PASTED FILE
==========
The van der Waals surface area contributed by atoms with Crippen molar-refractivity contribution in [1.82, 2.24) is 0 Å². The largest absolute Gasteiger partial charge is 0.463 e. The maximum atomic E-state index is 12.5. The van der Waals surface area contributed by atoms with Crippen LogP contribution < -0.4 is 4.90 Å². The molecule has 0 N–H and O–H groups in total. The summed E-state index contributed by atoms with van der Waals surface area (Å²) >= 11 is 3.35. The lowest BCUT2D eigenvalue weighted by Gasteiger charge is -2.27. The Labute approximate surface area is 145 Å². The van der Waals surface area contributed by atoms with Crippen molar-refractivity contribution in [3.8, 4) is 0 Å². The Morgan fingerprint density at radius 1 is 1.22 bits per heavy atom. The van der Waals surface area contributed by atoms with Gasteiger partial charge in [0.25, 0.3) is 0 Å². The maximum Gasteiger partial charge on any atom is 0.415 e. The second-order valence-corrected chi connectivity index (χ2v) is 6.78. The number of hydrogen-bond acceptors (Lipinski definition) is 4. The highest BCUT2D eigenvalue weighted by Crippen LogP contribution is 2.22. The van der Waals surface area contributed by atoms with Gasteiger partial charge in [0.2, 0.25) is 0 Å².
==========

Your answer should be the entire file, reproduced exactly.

The van der Waals surface area contributed by atoms with Crippen molar-refractivity contribution in [1.82, 2.24) is 0 Å². The largest absolute Gasteiger partial charge is 0.463 e. The maximum atomic E-state index is 12.5. The van der Waals surface area contributed by atoms with Crippen LogP contribution < -0.4 is 4.90 Å². The molecule has 0 N–H and O–H groups in total. The summed E-state index contributed by atoms with van der Waals surface area (Å²) >= 11 is 3.35. The lowest BCUT2D eigenvalue weighted by Gasteiger charge is -2.27. The Labute approximate surface area is 145 Å². The van der Waals surface area contributed by atoms with Crippen molar-refractivity contribution in [3.8, 4) is 0 Å². The Morgan fingerprint density at radius 1 is 1.22 bits per heavy atom. The van der Waals surface area contributed by atoms with Gasteiger partial charge in [0.25, 0.3) is 0 Å². The maximum Gasteiger partial charge on any atom is 0.415 e. The second-order valence-corrected chi connectivity index (χ2v) is 6.78. The number of hydrogen-bond acceptors (Lipinski definition) is 4. The highest BCUT2D eigenvalue weighted by Crippen LogP contribution is 2.22. The van der Waals surface area contributed by atoms with Gasteiger partial charge in [0.2, 0.25) is 0 Å².